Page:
Values create the emotionally charged climates pervading discussions of sex differences, making it difficult to evaluate scientific data objectively. Values are extremely important and appropriately form the basis of many actions and social contracts. But the laws of nature are not responsible to us or to our values and may not conform to them. It is important to understand the laws of nature as completely as possible within our circumstances in order to actualize our values as we intend. We can only develop coherent and realistic actions and social policies that will actualize our values if we understand the laws of nature as they exist.ii

Wicherts, J. Bakker, M. (2011) The (mis)reporting of statistical results in psychology journals. Behav Res Methods. 43(3): 666–678.

Franklin, K. (2011) Psychology rife with inaccurate research findings. Psychology today.

Stoet, G., Geary, D. (2012) Can stereotype threat explain the gender gap in mathematics performance and achievement? Review of general psychology. Vol 16(1), 93-102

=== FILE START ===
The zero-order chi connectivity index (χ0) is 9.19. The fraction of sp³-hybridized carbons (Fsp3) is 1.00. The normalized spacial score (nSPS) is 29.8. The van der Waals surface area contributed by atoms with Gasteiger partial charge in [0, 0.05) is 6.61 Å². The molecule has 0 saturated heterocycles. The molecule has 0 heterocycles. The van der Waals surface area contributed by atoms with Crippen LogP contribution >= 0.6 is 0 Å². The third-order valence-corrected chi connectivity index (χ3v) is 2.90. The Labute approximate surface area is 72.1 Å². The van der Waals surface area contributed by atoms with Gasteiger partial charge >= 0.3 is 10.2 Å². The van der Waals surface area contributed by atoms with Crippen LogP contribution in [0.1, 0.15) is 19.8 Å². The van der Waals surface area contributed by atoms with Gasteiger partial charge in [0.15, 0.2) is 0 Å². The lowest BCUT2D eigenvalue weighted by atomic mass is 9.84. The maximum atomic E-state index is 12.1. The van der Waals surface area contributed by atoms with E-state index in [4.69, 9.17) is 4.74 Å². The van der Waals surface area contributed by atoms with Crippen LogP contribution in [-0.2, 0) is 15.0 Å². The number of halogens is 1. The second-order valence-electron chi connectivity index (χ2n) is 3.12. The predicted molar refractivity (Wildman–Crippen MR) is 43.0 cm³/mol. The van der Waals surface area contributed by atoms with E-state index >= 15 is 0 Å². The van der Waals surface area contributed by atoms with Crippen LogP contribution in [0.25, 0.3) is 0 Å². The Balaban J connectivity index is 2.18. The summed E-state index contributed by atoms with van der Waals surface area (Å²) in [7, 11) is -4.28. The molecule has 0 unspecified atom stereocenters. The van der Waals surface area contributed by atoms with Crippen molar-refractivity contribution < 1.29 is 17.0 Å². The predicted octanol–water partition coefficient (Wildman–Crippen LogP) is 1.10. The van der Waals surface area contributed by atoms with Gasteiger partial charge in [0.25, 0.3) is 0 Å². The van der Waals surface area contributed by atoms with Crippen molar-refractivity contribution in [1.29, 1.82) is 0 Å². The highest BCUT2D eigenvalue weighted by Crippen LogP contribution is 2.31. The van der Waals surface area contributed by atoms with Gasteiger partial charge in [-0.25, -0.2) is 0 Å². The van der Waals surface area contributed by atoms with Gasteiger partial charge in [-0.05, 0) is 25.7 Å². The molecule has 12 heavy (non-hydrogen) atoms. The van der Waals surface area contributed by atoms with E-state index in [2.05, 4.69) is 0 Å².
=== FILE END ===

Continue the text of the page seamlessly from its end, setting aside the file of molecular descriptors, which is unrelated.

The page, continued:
Wagenmakers, E., Wetzels, R., Borsboon, D., Van der Mass, H. (2011) Why psychologists must change the way they analyze their data: the case of psi: Comment on Bem. Journal of Personallity and Social Psychology. Vol 100(3). 426-432.

Makel, M., Plucker, J., Hegarty, B. (2012) Replications in psychology research: How often do they really occur? Perspectives on psychological science.Vol 7(6). 537-542.

Redding. R. (2013) Politicized Science. Society. Vol 50(5), 439-446

Haidt, J., Post-Partisan Social Psychology.

Tierny, J. (2011) Social Scientist Sees Bias Within. New York Times.

Kemmelmeier, M. (2008) Is there a relationship between political orientation and cognitive ability? A test of three hypotheses in two studies. Personality and Individual Differences.Vol 45(8), 767–772

Morton, R., Tyran, J., Wengström, E. (2011) Income and Ideology: How Personality Traits, Cognitive Abilities, and Education Shape Political Attitudes. Univ. of Copenhagen Dept. of Economics Discussion Paper No. 11-08. Available at SSRN: or

Duarte, J., Crawford, J., Stern, C., Haidt, J., Jussim, L., Tetlock, P. (2014) Political Diversity will Improve Social Psychology. Behav Brain Sci. Vol 18. 1-54

Inbar, Y. & Lammers, J. (2012).  Political diversity in social and personality psychology.  Perspectives on Psychological Science, 7, 496-503.

Abramowitz, S. I., Gomes, B., Abramowitz, C. V. (1975), Publish or Politic: Referee Bias in Manuscript Review. Journal of Applied Social Psychology, 5: 187–200. doi: 10.1111/j.1559-1816.1975.tb00675.x

Ceci, S. J., Peters, D., Plotkin, J. K., Alan E., (1992). Human subjects review, personal values, and the regulation of social science research. Methodological issues & strategies in clinical research., American Psychological Association, 687-704